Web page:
3) Draw beads are very effective in controlling material flow through the binder and over the die radius. Constant draw-bead restraining force is required to maintain a consistent flow. Research by the Auto Steel Partnership shows that draw-bead restraining force is proportional to the percent reduction in sheetmetal thickness measured between the material entering and exiting the bead. While a UTG cannot provide the absolute magnitude of the restraining force, it can detect changes in the force. As a real-world example, consider a right/left symmetrical die set with identical draw beads on both sides of the die. Solder strip tests show that the beads in both sides of the die had identical clearances and depths in the unloaded state. However, under production loading the bead on one side of the die caused the sheetmetal to tear, while the bead on the opposite side created loose material and buckling. The UTG measured 35-percent reduction for the torn side and only 5 percent for the loose side. Further investigation uncovered that the die was bending (breathing) under load. A cushion pin was located under the draw bead at the torn side, and no cushion pins were located near the loose side. Using data collected from the UTG, the stamper relocated the die to a zone with balanced bead-restraining forces.
4) High peak-deformation gradients often are overlooked, due to the need to apply circle grids. Instead, the stamping can quickly be scanned with a UTG until detecting a narrow band of decreased thickness. Then, a circle grid can be applied to that location to obtain surface-deformation data for corrective action.
5) When not solving forming problems, a UTG can be used to measure and track internal corrosion or abrasive wear inside piping in the press shop.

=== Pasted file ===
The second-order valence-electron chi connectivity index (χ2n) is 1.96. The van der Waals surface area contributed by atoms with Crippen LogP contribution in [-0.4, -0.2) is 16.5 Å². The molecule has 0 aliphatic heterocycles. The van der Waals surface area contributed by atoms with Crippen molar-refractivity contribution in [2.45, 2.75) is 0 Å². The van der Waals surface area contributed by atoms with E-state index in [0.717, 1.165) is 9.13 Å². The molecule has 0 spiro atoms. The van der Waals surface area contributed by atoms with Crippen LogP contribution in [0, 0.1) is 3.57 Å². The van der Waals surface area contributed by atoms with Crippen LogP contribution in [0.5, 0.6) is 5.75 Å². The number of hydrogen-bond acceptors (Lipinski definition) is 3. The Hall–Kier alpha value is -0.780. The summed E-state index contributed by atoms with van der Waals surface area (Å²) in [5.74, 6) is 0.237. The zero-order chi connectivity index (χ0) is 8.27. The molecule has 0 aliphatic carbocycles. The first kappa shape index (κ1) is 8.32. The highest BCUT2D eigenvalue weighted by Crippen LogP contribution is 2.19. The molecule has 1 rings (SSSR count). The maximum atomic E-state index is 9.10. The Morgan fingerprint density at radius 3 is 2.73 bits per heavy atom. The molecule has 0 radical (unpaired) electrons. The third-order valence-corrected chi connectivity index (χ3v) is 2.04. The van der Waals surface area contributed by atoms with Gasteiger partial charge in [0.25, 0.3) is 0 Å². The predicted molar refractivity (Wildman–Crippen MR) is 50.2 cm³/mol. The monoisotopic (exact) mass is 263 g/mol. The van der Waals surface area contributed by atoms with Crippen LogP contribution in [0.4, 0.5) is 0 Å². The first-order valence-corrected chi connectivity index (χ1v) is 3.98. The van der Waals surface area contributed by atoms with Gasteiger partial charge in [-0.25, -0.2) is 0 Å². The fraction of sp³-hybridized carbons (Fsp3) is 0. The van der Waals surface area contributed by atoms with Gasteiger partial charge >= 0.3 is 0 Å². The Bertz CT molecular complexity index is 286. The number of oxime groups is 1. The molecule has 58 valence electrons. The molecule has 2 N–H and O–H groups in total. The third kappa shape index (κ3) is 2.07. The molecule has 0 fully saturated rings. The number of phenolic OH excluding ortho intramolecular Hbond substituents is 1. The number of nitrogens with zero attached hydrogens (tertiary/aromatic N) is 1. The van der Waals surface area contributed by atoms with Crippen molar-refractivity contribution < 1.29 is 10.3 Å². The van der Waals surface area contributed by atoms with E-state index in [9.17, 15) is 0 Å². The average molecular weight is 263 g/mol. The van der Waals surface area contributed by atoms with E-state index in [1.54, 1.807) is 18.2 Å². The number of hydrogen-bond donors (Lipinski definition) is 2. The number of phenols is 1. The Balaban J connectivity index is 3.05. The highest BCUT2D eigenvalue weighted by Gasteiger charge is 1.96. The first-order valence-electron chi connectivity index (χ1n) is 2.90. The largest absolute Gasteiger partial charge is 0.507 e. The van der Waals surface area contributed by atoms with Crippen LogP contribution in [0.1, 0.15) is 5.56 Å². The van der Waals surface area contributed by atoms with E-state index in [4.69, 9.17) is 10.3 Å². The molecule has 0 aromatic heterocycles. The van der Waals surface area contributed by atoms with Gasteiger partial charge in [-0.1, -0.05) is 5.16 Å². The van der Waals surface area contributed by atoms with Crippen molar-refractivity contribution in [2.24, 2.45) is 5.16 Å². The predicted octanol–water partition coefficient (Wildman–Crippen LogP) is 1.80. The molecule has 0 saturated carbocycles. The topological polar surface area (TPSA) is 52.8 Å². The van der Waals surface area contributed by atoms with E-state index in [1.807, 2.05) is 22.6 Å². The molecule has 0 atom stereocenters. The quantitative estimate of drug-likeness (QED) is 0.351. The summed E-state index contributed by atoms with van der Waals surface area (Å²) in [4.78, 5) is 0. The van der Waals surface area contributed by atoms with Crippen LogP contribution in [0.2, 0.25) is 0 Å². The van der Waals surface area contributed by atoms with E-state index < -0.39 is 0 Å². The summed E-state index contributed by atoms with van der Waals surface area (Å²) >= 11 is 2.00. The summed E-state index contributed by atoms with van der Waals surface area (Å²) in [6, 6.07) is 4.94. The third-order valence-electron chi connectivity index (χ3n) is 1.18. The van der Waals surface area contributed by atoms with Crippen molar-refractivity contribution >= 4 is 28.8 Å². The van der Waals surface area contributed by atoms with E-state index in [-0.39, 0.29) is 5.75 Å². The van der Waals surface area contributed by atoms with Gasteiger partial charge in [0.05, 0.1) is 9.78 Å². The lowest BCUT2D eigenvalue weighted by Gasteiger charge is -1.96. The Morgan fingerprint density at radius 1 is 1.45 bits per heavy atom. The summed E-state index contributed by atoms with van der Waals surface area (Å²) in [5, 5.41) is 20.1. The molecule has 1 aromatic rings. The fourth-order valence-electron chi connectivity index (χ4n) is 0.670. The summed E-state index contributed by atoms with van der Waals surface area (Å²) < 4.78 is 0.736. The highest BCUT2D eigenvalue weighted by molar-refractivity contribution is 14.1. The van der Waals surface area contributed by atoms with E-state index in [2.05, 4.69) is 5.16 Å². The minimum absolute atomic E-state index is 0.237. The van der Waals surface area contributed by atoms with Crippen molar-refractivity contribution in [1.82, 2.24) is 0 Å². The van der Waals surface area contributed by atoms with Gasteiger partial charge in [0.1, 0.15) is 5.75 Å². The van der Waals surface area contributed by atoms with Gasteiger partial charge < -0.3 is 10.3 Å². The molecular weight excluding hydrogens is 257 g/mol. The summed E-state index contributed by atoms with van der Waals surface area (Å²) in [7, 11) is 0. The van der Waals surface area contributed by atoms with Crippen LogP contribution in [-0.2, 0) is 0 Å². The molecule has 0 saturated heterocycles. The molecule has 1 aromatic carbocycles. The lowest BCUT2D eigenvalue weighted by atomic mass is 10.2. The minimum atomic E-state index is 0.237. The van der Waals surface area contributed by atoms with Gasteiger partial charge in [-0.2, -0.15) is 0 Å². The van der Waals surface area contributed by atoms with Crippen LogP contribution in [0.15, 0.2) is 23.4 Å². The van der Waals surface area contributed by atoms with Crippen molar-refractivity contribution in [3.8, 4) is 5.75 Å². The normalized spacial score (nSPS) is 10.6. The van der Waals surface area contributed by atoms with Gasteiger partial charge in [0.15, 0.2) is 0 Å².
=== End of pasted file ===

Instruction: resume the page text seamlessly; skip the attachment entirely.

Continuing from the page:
Tool Number Two
The second tool readily available for troubleshooting problems with dimensional variation is the laser thermometer gun. These noncontact devices can rapidly obtain pinpoint temperature measurements at different locations on the die or stamping. Stampers can use this data to uncover temperature variations that can cause changes in lubricant viscosity and coefficients of friction, as well as changes in die dimensions. All of these parameters affect material flow and can cause deformation patterns to change throughout the stamping.
Even small temperature changes can be disastrous. For example, consider a die producing acceptable stampings when starting production at 70 F, but which caused 100-percent breakage 15 min. later when the critical areas of the die reached 84 F. This case study can be found in the April 2004 issue of MetalForming, in the Science of Forming column called, “The Die Has a Fever?” The article discusses the simultaneous use of a UTG and a laser thermometer gun to illustrate how temperature and forming severity climbed in sync as production time increased, until the stamping finally tore.The two handheld tools described here will help metalformers solve various press-shop problems, by obtaining meaningful data for problem tracking and solution evaluation. MF